Saturday, April 10, 2010

An epitaph for Greece?

Unwittingly, The Financial Times may have delivered the ultimate epitaph for the foolhardy experiment of allowing Greece into the eurozone.

It comes in its latest analytical offering – of which there has been no shortage – when we are told of the latest developments, with the rider: "This was not how things were supposed to work out." That, most certainly would suffice for the gravestone of a nation.

The situation on which the FT was commenting was the declaration by somebody or other in the EU telling everybody who would listen that the "colleagues" would come dashing to the rescue if need be. Greece would not be allowed to default.

Somehow, though, this message does not seem to have got through to the markets. Nervousness about Athens' public finances, we are told, has contaminated lending in the private sector, with depositors having withdrawn €10 billion from Greek banks.

This is what the FT thinks should not be happening. Greece cannot be forced out of the euro and is unlikely to leave voluntarily so, with the declaration of support, the markets are supposed to rush in and buy up Greek debt.

The reason for this seems to be that the EU – with Germany looming in the foreground – is playing an elaborate game of chicken. It framed its statement of support, says the FT, in terms of a reason why the support would never actually be needed.

Since Greece would not be allowed to fail – so the argument went – there was no need for the market to worry. And as long as the market wasn't worrying, there would be no need for support, and thus no reason to suppose that the support would not be forthcoming, because it wouldn't be needed ... as long as the market wasn't worried.

Worrying, however, is just what the market seems to be doing – manifest in the yields on two-year debt and the cost of credit default swaps, although precisely where they stand is not exactly clear ... different reports seem to be reporting different figures – rather like the Greek government's accounts.

But, as long as Greece is not going to be allowed to fail, and the wish becomes the promise, Germany – which is going to have to produce the dosh to make it not happen if the worst comes to the worst – is insisting that there is no need for a specific plan to keep Greece out of the schtuck ... because Greece is not going to be allowed to fail, and therefore it isn't going to fail.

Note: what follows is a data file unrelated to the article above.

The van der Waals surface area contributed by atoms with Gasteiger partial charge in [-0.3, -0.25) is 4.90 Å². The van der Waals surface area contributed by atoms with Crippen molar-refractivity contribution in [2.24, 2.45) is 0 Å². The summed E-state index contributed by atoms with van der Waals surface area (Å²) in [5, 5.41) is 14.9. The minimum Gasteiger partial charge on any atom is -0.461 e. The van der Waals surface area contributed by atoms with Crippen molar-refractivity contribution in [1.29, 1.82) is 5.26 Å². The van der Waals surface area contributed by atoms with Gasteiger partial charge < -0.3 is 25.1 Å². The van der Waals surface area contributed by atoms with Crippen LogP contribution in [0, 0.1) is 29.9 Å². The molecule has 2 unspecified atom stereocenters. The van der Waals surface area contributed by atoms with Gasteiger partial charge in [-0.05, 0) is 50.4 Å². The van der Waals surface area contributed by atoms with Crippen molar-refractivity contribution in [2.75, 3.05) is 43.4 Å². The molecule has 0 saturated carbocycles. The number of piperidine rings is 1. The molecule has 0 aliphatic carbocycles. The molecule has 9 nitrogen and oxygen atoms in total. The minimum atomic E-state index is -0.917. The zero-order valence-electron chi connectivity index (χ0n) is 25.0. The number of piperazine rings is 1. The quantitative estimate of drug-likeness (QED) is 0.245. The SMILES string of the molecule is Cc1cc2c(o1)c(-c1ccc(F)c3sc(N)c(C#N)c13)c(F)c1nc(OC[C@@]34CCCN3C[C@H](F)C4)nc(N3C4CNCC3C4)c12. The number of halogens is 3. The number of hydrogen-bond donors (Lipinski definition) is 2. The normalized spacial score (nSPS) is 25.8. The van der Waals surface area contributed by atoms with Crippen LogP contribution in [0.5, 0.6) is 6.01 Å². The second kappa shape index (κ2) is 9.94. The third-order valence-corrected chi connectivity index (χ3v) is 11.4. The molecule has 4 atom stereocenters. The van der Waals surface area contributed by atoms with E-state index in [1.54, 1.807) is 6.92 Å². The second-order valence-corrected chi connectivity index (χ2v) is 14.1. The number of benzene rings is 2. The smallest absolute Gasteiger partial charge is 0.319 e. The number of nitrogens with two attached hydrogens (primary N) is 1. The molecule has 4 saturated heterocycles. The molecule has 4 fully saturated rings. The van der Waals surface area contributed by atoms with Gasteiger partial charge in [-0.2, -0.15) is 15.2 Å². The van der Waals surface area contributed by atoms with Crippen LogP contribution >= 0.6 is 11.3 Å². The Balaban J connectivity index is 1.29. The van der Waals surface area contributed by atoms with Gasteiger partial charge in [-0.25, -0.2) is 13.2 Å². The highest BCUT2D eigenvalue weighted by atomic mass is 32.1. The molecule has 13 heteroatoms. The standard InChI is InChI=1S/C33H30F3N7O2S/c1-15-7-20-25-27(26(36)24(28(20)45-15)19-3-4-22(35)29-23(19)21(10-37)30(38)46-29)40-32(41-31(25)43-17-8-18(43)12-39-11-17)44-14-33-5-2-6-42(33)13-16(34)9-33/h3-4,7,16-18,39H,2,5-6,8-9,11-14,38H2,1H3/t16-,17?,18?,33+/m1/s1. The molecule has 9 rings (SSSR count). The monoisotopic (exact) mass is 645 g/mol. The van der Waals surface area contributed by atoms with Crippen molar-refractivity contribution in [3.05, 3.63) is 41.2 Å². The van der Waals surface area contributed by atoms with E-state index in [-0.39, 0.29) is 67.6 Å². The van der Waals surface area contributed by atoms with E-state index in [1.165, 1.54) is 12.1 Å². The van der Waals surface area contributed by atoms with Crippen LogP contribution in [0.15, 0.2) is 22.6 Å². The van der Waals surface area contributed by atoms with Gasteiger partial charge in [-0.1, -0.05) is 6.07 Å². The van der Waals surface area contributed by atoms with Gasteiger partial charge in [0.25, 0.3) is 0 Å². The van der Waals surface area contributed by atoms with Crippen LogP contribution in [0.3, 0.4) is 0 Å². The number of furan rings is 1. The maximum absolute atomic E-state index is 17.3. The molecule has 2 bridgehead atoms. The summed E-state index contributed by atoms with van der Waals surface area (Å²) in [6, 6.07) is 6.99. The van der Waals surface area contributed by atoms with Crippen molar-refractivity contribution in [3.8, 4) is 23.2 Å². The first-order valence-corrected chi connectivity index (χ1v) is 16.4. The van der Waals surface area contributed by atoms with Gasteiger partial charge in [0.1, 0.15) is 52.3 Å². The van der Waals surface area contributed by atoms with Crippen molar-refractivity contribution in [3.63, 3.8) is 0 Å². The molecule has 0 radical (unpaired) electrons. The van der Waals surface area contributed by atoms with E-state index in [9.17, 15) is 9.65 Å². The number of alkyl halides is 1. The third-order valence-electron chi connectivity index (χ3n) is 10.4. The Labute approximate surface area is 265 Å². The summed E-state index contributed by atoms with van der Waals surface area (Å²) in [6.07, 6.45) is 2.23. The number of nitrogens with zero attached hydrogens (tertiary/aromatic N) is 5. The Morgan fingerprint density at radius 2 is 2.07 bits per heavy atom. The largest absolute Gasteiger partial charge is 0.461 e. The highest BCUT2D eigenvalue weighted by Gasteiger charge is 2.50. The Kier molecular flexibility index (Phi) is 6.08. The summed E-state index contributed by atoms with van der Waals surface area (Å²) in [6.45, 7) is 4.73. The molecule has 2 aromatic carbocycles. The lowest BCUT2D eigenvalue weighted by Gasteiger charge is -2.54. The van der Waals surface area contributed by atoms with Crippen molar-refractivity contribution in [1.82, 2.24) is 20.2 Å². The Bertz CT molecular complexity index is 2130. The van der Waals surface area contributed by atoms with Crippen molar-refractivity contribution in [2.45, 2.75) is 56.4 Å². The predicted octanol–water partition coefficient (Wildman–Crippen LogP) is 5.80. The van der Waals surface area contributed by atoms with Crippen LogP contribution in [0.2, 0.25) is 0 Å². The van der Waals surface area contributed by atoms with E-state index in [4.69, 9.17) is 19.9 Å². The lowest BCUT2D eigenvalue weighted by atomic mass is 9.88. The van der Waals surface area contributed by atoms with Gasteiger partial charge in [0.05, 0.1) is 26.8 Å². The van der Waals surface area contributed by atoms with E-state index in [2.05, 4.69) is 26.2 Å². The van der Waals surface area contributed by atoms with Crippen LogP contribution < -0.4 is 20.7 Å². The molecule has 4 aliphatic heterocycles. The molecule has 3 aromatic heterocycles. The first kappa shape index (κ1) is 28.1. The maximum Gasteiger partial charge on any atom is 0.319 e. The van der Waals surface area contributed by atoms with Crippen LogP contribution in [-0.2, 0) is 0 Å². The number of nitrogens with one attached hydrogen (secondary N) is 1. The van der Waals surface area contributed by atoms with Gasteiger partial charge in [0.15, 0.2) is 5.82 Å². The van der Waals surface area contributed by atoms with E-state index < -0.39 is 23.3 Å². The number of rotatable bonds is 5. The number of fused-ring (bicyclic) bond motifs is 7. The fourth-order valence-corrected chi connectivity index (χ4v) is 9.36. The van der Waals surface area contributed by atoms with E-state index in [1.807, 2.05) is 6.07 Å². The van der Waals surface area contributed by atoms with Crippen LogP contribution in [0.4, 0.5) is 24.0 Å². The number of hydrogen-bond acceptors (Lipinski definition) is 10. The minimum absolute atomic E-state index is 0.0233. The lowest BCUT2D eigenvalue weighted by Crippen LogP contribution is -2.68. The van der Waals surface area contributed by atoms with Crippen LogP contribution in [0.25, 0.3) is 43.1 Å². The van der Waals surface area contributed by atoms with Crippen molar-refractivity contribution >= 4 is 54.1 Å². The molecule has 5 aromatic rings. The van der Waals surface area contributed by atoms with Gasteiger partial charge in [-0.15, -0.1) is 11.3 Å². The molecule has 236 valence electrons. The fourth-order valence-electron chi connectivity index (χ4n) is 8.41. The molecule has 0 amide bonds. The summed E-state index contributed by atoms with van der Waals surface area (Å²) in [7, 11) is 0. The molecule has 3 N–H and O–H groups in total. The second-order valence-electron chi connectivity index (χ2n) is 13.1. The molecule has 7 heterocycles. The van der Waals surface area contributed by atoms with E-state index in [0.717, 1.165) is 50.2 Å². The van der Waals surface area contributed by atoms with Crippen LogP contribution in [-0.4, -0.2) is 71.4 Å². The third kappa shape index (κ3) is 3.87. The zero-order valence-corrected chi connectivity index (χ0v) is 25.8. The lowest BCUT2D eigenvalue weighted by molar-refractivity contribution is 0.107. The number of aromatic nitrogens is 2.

Strangely, even though it is not going to fail, the European debt markets are still behaving as if the impossible could happen – which, of course, it can't. But since the debt brokers this side of the pond aren't playing ball, Greece is trying to offload debt on the US market, where it is assumed that there are gullible buyers around who are prepared to take a punt.

Unfortunately – for Greece – US investors seem no longer to be relying for their market intelligence on surface mail delivered by the fortnightly steam liner. Thus, the WSJ tells us, they aren't playing ball either. Neither are the Chinese and Japanese investors particularly interested, especially as there are safer options around ... like Russian bonds. It really is that bad.

As a result, the credit rating agency Standard & Poor is marking Greek debt down as BBB+, with a negative outlook. No one knows for sure if there is a ZZZ- category, but it could be that we are about to find out.

Nevertheless, all is not lost. The Guardian is telling us that Greece cannot be allowed to fail. The union cannot afford another failure like that of the now defunct Lisbon agenda, it says. So the member states must step in and do something. Somebody, anybody, must do something. So there ... sorted.

That leaves the New York Times to note that the question facing Europe is no longer whether Athens has the political will to cut spending and raise taxes to curb its gaping budget deficit, but whether Greece will run out of money before it gets the chance to do so.

The money, so to speak, is on Greece running out of money. "This is no longer about liquidity; it's a solvency issue," says Stephen Jen, a former economist at the IMF who is now a strategist at BlueGold Capital Management in London.

But, since German and French banks own over €100 billion in Greek bonds, it is unlikely that Greece will be allowed to fail. Here we go again. According to Yannis Stournaras, an economist and an adviser to previous Socialist governments, all Greece has to do is ask for the money.

Meanwhile, there are a lot of unhappy bunnies in Greece (pictured). They don't seem to be that convinced that Greece cannot fail. Clearly, they have not been told what to think ... nothing can go wrong ... Greece cannot fail.